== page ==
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• You ‘ve signed a rental contract and you pay way too much money? Contact a local huurteam or initiate a review of your lease on www.huurcommissie.nl within six months after signing the lease. • Generally, income conditions apply for cheaper housing. • Be cautious of sub-lets. You need to be able to register yourself. COSTS AND CONTRACTS • Your rental contract should cover: • Status: is the property furnished, semi-furnished or empty? There may be an inventory and/or photos. • Duration of lease. • Notice period and stipulations about how notice should be provided. • Service charges (check ‘all-inclusive’. What portion is rent?). • Utilities (apportioned how?). If you agree to a monthly fee, including an advance for utilities, then make sure that utility use is metered for your property. Your landlord should show you an account (eindafrekening) of payments and real costs at least once a year. • A diplomatic clause if you have to leave because your employer has relocated you elsewhere. You need to be clear on when and how this clause can be used to allow you to escape your rental obligations. • Expect to pay one or two months of rent as deposit – one month’s rent in advance to the landlord, and one month’s rent if you use an agent.

• Check the city housing department for more information about low-priced housing. • You can find useful internet sites for renting a room or student accommodation, like www.kamernet.nl. SHORT-TERM HOUSING OPTIONS • Many cities in the Netherlands have aparthotels for corporate clients, which can sometimes be less anonymous and cheaper than hotels. • Websites aimed at tourists – like AirBnB – are great for a private apartment for a couple of months. • Short-stay regulations in Amsterdam make it ‘illegal’ to rent the majority of properties for less than six months, but many properties are listed for less than six-month stays regardless. LIVING ON THE WATER • Tempted by life on a houseboat or Dutch barge? • The houseboat market is a very close-knit community so personal references will go a long way. • There are many rules and regulations regarding permits and mooring conditions. Track down a specialist agent to steer you through the procedures. • Useful sites include www.waterwonen.nl and www.botentekoop.nl (which includes all kinds of boats for sale).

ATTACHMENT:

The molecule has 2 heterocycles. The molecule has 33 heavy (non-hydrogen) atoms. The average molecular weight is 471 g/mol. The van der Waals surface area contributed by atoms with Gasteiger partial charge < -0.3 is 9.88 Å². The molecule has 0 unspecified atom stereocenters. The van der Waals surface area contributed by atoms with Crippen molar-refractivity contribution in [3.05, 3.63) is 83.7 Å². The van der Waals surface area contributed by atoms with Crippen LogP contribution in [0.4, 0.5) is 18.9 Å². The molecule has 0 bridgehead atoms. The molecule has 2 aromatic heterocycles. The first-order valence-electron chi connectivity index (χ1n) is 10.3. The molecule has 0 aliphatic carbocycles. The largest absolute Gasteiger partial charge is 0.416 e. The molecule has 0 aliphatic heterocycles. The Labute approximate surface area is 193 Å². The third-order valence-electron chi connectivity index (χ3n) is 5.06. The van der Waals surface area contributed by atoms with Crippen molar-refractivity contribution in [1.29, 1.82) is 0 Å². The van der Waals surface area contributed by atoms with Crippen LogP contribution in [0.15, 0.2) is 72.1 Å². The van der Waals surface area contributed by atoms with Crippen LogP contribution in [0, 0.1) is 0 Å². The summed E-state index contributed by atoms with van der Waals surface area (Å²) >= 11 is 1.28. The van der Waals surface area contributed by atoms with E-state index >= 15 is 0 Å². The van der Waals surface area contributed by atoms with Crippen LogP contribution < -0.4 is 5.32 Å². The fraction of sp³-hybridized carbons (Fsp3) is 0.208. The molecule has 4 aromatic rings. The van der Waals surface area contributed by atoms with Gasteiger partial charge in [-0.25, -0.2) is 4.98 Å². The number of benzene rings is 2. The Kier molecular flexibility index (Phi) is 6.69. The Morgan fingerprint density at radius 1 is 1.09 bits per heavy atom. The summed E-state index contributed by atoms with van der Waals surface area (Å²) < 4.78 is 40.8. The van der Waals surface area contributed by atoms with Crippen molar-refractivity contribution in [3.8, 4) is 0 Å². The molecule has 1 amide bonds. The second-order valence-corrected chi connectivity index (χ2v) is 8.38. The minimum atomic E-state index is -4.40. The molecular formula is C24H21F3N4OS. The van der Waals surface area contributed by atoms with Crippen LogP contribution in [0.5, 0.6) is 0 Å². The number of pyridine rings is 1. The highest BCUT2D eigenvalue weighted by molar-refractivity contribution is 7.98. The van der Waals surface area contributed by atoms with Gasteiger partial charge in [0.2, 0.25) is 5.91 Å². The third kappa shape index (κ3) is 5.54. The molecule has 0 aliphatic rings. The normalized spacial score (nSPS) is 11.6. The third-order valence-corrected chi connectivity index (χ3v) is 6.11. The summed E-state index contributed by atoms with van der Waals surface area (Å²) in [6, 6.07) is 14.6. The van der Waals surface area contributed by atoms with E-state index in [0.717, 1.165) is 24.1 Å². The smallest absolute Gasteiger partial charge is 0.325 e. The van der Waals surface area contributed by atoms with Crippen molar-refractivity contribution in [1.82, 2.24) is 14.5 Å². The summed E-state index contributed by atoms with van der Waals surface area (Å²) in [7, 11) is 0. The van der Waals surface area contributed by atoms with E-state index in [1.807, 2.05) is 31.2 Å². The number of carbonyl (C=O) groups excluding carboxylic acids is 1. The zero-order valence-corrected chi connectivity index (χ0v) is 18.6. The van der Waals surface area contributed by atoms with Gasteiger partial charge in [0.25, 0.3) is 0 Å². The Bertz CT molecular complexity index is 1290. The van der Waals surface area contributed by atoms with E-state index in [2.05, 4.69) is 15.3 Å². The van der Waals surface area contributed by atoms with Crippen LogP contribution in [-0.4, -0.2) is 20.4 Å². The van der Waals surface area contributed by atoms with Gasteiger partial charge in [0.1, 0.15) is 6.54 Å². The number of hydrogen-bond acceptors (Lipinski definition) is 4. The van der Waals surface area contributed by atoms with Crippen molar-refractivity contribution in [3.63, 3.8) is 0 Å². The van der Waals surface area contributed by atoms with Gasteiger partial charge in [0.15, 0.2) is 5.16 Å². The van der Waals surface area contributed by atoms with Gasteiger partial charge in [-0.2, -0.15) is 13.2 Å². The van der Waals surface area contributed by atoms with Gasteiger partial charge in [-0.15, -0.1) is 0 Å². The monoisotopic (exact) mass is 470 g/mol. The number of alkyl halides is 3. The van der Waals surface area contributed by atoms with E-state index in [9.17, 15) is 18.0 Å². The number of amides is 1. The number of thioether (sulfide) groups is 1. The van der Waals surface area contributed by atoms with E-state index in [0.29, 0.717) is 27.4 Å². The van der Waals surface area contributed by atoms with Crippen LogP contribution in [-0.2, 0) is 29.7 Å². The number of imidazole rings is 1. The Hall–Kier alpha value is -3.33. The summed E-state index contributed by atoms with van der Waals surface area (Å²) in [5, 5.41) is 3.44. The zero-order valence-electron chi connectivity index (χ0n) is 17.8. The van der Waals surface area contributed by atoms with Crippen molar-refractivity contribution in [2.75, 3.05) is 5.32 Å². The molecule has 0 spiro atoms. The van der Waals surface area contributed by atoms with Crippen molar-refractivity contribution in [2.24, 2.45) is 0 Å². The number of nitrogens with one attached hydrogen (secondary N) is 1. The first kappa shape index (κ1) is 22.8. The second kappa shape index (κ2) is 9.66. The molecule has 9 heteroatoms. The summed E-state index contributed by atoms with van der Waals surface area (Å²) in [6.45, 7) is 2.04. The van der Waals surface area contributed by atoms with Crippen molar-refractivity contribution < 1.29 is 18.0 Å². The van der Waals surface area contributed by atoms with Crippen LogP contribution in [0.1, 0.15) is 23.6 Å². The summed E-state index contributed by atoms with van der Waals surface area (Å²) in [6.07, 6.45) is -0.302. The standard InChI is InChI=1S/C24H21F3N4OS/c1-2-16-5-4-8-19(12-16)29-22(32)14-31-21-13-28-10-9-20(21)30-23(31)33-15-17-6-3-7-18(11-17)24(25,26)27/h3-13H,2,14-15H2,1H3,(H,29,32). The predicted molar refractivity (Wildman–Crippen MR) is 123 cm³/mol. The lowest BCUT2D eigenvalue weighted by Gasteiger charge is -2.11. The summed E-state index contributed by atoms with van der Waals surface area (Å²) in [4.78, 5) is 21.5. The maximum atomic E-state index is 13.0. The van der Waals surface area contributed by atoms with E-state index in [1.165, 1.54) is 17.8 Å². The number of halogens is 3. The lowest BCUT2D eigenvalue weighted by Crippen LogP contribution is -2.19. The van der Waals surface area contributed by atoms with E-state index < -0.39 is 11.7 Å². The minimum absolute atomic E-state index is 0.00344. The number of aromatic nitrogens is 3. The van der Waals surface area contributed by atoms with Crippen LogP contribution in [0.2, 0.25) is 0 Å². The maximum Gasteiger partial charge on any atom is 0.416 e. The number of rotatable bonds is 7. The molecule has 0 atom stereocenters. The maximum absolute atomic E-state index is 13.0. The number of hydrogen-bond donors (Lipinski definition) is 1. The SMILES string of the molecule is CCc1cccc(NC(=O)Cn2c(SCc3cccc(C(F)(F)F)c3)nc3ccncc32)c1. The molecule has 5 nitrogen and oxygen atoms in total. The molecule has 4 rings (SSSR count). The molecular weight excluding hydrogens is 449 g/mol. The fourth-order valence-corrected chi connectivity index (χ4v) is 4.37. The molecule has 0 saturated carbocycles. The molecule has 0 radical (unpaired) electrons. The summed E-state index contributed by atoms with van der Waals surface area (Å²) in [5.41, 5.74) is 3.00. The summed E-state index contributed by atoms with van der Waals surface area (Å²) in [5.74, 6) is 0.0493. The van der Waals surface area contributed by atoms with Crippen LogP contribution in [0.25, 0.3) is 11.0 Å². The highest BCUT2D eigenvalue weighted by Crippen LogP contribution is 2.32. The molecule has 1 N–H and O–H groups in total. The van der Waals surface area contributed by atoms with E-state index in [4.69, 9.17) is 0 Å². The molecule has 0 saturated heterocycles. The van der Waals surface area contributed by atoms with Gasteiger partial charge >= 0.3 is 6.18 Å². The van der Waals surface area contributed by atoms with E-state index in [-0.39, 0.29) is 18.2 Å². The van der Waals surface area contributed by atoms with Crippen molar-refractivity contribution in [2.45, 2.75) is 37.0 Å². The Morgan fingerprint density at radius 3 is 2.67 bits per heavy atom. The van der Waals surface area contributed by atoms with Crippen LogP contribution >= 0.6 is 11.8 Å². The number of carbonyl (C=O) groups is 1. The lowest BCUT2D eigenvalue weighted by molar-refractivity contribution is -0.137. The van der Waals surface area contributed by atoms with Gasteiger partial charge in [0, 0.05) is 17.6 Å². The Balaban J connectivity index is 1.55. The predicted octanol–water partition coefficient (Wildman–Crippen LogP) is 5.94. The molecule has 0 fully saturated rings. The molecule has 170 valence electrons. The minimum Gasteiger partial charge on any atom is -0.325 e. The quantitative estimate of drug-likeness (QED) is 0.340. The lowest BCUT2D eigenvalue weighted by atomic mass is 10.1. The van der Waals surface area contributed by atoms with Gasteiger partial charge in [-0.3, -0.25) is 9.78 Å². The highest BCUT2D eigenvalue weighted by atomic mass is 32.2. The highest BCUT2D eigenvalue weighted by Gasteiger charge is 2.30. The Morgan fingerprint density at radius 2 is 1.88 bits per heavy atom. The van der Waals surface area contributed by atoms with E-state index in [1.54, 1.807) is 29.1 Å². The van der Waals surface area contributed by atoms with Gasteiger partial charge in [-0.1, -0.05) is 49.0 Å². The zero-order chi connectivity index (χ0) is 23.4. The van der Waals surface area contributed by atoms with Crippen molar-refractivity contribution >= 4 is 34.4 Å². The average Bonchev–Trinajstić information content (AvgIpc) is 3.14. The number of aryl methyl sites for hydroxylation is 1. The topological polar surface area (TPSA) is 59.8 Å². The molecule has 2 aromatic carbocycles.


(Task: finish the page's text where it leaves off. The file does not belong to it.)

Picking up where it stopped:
TIPS • Discuss your needs explicitly with your housing agent or relocation advisor. • Select one, at most two, agencies. Avoid engaging with too many agents for the same objective. • Arrange viewings three weeks before you need to move in, not earlier. • Be ready to move quickly. • If the agent commission seems too much, find property on your own, but be ready to put in lots of legwork. • Most of all, you will need luck, and timing is also important. • Post a notice in the housing section of expat forums. • Stay clear of anyone asking for a cash payment or cash commission. • Respond quickly to adverts and take someone along with you when viewing. • Always check that you can register with the BRP. • The standard NVM (Dutch estate agent association) contract has an English version for comparison. STUDENTS • Universities try their best to help students with housing but there are serious shortage issues. • There are non-commercial agencies for students, housing corporations and antikraak (anti-squat) agencies that rent out accommodation.





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Expat Survival Guide 2020 - The Netherlands  

The Expat Survival Guide assists your first essential steps: finding a home and job, organising permits, setting up finances and healthcare,...

Expat Survival Guide 2020 - The Netherlands  

The Expat Survival Guide assists your first essential steps: finding a home and job, organising permits, setting up finances and healthcare,...